Arrangements began back in mid-March for George Escamilla to be released from the federal prison in Oakdale, Louisiana to home confinement. Instead, on May 8, two days after his scheduled release date, he became the latest person incarcerated at the prison to die from COVID-19.
Escamilla was the eighth person to die from the disease at Oakdale, which has seen one of the worst outbreaks of any prison in the federal system. At the time of his death, he was nearly 12 years into a 16 year sentence for possession with intent to distribute cocaine and aiding and abetting. But the federal Bureau of Prisons had prioritized his release — presumably because he was imprisoned on a nonviolent offense and because he was particularly vulnerable to complications from the disease.
Escamilla was 67 years old and wheelchair-bound, having lost both legs as a result of complications from diabetes, a major underlying risk for COVID-19 patients.
He was also a father and a grandfather, and his imminent release was eagerly anticipated by those close to him.
“He was someone that whenever he called and I had a problem, I knew I could talk to him about things that I couldn’t talk to my parents about,” his granddaughter, Frida Escamilla, remembered in a phone interview with The Lens. “Because my grandpa, aside from the fact that I had a different bond with him than I do with my parents, he just had a different outlook on life. He was always trying to see the positive in everything, you know?”
For Escamilla’s family, along with advocates and attorneys working to mitigate the damage of coronavirus behind bars, his death illustrates the failures of the federal prison system to respond to the pandemic. They have questioned the necessity of keeping non-violent offenders incarcerated — particularly those who are medically vulnerable — and the lack of urgency shown by correctional institutions to release prisoners from custody.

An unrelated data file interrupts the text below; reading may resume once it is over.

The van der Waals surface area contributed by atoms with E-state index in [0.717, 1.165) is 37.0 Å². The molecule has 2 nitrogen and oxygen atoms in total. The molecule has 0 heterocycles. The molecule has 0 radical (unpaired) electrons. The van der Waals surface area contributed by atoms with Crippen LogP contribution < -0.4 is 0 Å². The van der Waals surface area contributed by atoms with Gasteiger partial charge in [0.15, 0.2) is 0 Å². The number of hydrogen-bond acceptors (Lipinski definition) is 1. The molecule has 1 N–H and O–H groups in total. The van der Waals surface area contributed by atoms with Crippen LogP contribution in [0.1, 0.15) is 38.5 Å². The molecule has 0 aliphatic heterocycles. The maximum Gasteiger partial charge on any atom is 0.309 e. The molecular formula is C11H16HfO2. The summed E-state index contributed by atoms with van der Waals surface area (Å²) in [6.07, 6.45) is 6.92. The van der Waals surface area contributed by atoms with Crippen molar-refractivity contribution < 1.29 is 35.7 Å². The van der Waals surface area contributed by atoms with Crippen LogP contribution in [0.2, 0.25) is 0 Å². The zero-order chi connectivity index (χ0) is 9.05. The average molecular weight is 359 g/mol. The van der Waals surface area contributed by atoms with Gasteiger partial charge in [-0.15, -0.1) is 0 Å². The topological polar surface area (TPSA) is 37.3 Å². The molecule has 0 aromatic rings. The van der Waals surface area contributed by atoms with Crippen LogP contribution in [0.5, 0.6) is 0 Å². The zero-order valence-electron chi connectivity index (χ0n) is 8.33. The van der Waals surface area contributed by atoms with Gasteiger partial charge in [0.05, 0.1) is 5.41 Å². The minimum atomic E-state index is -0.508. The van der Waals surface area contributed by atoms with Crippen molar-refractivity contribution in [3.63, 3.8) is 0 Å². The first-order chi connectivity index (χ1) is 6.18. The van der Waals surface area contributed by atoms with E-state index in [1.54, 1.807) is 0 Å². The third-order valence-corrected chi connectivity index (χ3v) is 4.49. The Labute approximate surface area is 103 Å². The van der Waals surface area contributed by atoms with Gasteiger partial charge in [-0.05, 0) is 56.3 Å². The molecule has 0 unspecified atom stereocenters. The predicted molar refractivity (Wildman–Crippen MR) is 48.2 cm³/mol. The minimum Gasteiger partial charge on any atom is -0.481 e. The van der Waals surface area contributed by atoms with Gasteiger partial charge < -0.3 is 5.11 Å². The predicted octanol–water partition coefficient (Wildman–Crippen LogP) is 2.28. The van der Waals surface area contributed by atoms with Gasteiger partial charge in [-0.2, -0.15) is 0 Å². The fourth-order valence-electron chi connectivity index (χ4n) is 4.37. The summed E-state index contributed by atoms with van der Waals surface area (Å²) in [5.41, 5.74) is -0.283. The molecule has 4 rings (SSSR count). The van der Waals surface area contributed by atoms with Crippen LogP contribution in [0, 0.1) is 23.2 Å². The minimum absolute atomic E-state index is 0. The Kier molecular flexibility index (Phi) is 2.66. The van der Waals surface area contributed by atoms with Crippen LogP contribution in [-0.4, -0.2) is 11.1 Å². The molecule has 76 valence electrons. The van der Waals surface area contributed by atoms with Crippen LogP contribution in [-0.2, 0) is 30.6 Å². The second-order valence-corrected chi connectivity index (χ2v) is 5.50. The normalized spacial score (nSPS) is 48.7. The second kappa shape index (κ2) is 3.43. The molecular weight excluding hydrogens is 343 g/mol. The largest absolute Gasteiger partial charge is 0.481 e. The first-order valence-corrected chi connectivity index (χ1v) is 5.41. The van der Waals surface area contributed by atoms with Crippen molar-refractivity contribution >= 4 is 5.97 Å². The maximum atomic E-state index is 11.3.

According to the federal Bureau of Prisons website, there are currently 3,379 prisoners in custody who have tested positive for COVID-19, and 49 prisoners have died from the disease. Public health experts have warned that prisons and jails are uniquely susceptible to the spread of the virus due to the inability for prisoners to practice social distancing and, in many cases, the lack of hygienic products provided to them.
In response to the threat, U.S. Attorney General William Barr has sent two memos to the federal Bureau of Prisons urging officials to review and release prisoners to home confinement in order to slow the spread of the disease in federal facilities.
“Could Mr. Escamilla’s death have been avoided?” wrote Jose Gonzalez-Falla, a federal public defender in Austin, Texas who had been working on getting Escamilla released, in a Monday court filing. “Was Mr. Escamilla’s demise a necessary consequence of his incarceration at FCI Oakdale? Is such a fatal outcome to be expected for future medically compromised inmates in B.O.P custody as Covid-19 spreads throughout the inmate population? Mr. Escamilla’s children hope that their father’s death will serve the purpose of preventing other needless inmate deaths.”
‘And that was it’
On March 18, nearly a month before Escamilla went into respiratory failure and subsequently tested positive for COVID-19, and over seven weeks before his death, he called his son Michael in Austin to tell him that he expected to be released soon. He told him to send his driver’s license, vehicle registration, and insurance information to the prison, and asked him to install a landline in his home — which Michael did. Then, on April 9, a reentry case worker came to Michael’s house to ensure that the landline was installed and that his house was a suitable place for his father’s home confinement. They found that it was.
Escamilla was given a release on home confinement date of May 6. Prior to that, he was supposed to spend two weeks in quarantine at the prison.
By that time, the coronavirus outbreak at Federal Correctional Complex, Oakdale had become serious. On March 29, the first federal prisoner to die from the disease was an Oakdale inmate named Patrick Jones. Around the same time, The Lens reported that the prison had stopped testing symptomatic inmates for the coronavirus due to “sustained transmission” at the facility.
On April 3, U.S. Attorney General William Barr wrote a memo to the director of the Bureau of Prisons ordering supervised release or transfer for inmates in facilities with outbreaks. The memo specifically mentioned Oakdale.